Lebanese General Jamil el Sayed attends a public hearing in the courtroom of the Special Tribunal for Lebanon in the Hague, on July 13, 2010
Lebanese General Jamil el Sayed attends a public hearing in the courtroom of the Special Tribunal for Lebanon in the Hague, on July 13, 2010 © Valerie Kuypers - ANP/AFP/File
Lebanese General Jamil el Sayed attends a public hearing in the courtroom of the Special Tribunal for Lebanon in the Hague, on July 13, 2010
AFP
Last updated: February 12, 2014

Marshall Islands changed it's mind – no UNESCO nomination for Lebanese general

The Marshall Islands confirmed Thursday it has withdrawn the nomination of a former Lebanese army general who was a suspect in a deadly political bombing as their ambassador to UNESCO.

Officials in the Pacific nation said the nomination of Jamil El Sayed, Lebanon's former security services director, had been formally rescinded and they were trying to understand how it was made in the first place.

"We are putting out this information to assure people that we are being open and frank about what we know," Tony de Brum, the acting president while Christopher Loeak is overseas, told AFP.

De Brum said he anticipated "repercussions" over the nomination to the UN's Paris-based cultural arm, but did not specify what they might be.

El Sayed spent four years in prison on suspicion of involvement in the 2005 murder of the former Lebanese prime minister Rafic Hariri. He denies any involvement and claims to have been subjected to arbitrary detention.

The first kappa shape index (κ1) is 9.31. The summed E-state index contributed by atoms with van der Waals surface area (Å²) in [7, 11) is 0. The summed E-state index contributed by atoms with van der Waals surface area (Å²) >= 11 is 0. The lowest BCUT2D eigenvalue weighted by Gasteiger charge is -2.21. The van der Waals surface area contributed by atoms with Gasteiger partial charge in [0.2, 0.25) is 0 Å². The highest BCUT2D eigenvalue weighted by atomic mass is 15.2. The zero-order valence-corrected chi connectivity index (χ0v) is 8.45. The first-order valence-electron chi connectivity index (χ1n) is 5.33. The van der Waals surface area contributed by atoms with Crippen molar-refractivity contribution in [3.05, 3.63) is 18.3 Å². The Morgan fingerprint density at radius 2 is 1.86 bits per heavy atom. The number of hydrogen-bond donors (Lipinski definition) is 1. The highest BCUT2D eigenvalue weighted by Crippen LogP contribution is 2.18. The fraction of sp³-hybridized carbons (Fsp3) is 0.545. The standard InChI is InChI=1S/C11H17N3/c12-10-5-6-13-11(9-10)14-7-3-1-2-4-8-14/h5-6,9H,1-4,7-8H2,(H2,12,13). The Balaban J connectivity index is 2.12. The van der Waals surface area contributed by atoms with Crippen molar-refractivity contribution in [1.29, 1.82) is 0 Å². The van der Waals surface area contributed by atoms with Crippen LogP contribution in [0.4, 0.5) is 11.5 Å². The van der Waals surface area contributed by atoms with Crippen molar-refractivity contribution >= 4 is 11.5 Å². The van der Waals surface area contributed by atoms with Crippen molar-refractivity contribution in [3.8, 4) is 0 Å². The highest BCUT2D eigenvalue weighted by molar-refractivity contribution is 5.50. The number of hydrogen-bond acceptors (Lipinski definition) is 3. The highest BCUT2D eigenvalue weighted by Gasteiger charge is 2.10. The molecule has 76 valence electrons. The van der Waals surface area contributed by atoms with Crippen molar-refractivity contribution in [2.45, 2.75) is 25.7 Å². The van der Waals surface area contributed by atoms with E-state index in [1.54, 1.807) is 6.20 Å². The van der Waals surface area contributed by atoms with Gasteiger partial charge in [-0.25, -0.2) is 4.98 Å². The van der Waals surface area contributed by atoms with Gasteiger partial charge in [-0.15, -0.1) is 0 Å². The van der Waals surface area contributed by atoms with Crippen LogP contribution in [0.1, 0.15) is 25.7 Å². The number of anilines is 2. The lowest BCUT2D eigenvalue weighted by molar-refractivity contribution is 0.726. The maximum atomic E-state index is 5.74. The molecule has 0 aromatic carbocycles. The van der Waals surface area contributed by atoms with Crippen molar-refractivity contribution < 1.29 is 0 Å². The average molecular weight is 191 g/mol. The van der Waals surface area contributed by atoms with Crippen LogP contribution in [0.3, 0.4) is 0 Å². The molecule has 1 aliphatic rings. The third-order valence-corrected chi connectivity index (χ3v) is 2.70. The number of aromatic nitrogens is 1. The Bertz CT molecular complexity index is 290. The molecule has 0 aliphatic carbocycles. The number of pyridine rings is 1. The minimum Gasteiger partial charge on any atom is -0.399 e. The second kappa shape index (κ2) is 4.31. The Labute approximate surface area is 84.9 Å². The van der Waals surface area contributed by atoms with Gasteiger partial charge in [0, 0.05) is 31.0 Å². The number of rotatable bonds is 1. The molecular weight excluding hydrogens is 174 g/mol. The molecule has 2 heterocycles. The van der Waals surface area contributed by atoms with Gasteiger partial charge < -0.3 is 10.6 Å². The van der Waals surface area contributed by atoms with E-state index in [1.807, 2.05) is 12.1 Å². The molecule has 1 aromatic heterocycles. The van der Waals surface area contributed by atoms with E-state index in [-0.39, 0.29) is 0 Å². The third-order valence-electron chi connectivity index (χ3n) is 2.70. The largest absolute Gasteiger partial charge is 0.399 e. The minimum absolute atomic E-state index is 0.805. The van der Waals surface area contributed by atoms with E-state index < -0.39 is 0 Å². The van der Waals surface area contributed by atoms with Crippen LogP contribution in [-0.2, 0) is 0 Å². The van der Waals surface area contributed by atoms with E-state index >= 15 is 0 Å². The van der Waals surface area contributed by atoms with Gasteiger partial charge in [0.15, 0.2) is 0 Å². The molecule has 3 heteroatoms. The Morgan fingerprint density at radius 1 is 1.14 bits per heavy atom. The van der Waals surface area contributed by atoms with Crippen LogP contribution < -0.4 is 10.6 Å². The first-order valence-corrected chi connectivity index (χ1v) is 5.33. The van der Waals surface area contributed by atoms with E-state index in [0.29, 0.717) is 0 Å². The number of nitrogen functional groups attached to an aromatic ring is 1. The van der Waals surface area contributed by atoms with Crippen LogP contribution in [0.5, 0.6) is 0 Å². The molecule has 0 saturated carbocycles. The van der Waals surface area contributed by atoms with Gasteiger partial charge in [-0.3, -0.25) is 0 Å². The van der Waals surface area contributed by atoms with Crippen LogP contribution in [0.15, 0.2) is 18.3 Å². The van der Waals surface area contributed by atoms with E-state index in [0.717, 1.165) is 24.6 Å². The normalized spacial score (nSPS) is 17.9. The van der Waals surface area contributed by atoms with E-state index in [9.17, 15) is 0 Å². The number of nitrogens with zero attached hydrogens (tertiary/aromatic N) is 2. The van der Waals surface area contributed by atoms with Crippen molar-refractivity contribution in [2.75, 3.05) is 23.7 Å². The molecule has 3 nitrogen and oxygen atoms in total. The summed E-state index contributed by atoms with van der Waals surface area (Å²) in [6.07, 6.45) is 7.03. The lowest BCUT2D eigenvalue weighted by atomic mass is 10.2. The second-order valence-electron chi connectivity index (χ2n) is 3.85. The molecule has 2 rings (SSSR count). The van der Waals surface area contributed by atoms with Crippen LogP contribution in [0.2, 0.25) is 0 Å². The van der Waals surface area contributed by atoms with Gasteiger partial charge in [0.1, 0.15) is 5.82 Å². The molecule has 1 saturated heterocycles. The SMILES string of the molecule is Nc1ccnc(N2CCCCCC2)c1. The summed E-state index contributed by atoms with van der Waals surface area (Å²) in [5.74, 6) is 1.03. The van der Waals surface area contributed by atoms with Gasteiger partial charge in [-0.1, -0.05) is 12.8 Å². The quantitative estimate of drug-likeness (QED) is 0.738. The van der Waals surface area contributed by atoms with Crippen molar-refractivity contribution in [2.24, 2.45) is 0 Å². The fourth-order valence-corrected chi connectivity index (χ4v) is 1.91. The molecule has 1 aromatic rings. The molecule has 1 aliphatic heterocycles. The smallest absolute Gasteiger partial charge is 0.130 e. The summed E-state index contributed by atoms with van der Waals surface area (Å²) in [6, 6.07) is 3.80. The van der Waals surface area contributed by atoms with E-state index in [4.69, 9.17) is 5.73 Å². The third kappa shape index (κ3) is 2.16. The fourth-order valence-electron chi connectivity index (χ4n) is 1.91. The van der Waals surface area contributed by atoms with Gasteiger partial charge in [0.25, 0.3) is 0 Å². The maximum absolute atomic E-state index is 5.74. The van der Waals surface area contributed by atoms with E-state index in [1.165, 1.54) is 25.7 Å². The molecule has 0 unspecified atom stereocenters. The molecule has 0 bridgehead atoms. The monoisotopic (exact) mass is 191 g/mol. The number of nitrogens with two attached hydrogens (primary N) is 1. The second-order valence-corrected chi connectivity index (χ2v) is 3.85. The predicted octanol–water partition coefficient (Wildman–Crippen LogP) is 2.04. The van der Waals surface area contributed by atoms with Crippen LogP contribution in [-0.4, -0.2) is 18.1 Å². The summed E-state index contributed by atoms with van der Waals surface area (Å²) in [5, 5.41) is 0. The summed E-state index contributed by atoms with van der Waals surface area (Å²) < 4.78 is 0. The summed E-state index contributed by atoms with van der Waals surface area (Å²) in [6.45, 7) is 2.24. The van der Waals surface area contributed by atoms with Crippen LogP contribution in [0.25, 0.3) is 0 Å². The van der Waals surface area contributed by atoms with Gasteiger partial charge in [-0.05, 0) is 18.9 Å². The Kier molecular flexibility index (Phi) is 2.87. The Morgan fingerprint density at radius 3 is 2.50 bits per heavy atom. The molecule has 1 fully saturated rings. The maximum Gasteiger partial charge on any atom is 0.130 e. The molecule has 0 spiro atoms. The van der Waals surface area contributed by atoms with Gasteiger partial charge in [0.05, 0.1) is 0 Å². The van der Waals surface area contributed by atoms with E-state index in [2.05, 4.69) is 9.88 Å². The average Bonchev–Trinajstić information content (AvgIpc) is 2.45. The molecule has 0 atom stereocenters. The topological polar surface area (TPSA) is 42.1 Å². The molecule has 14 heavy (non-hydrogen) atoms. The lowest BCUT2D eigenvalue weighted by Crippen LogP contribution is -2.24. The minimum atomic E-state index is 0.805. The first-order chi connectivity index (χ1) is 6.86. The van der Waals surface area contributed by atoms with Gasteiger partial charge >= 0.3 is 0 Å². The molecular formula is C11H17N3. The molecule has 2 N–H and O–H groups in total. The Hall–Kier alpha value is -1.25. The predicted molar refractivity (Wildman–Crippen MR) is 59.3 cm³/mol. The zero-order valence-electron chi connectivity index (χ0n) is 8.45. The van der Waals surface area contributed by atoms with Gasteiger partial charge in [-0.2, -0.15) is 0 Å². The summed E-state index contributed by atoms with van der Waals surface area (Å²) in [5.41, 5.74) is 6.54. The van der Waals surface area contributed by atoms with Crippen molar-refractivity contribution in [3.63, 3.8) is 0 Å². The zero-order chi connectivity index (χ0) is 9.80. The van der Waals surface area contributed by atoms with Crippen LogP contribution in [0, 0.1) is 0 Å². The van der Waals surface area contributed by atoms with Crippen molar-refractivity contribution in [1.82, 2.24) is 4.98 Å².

French daily Le Figaro, which reported the nomination this week, said the appointment would have given El Sayed diplomatic immunity, allowing him to avoid potential prosecution by the Special Tribunal for Lebanon, an international UN-backed criminal tribunal looking into Hariri's murder.

The former premier was killed in a Beirut bomb attack which also claimed the lives of 22 others and left 226 people injured.

The attack was initially blamed on Lebanese officers suspected of being close to Syria, but the Special Tribunal has since indicted four members of Hezbollah and begun to try them in their absence.

De Brum said it appeared that initial contact for El Sayed's nomination was made to Marshall Islands leaders during a visit they made to Palau, in the Pacific, at the end of September last year.

He said a follow-up visit to the Marshalls capital Majuro by a representative of El Sayed in December resulted in the nomination letter being signed.

Officials in Majuro said the nomination did not follow the usual procedure and government offices such as the attorney-general, cabinet and ministry of finance had no documentation or knowledge of it.

Government representatives initially expressed surprise when questioned about the nomination on Wednesday and immediately sent a letter to UNESCO cancelling it.

Foreign Minister Phillip Muller did not respond to a request for comment on how El Sayed came to be nominated by the nation of low-lying Pacific atolls, which are home to about 70,000 people.

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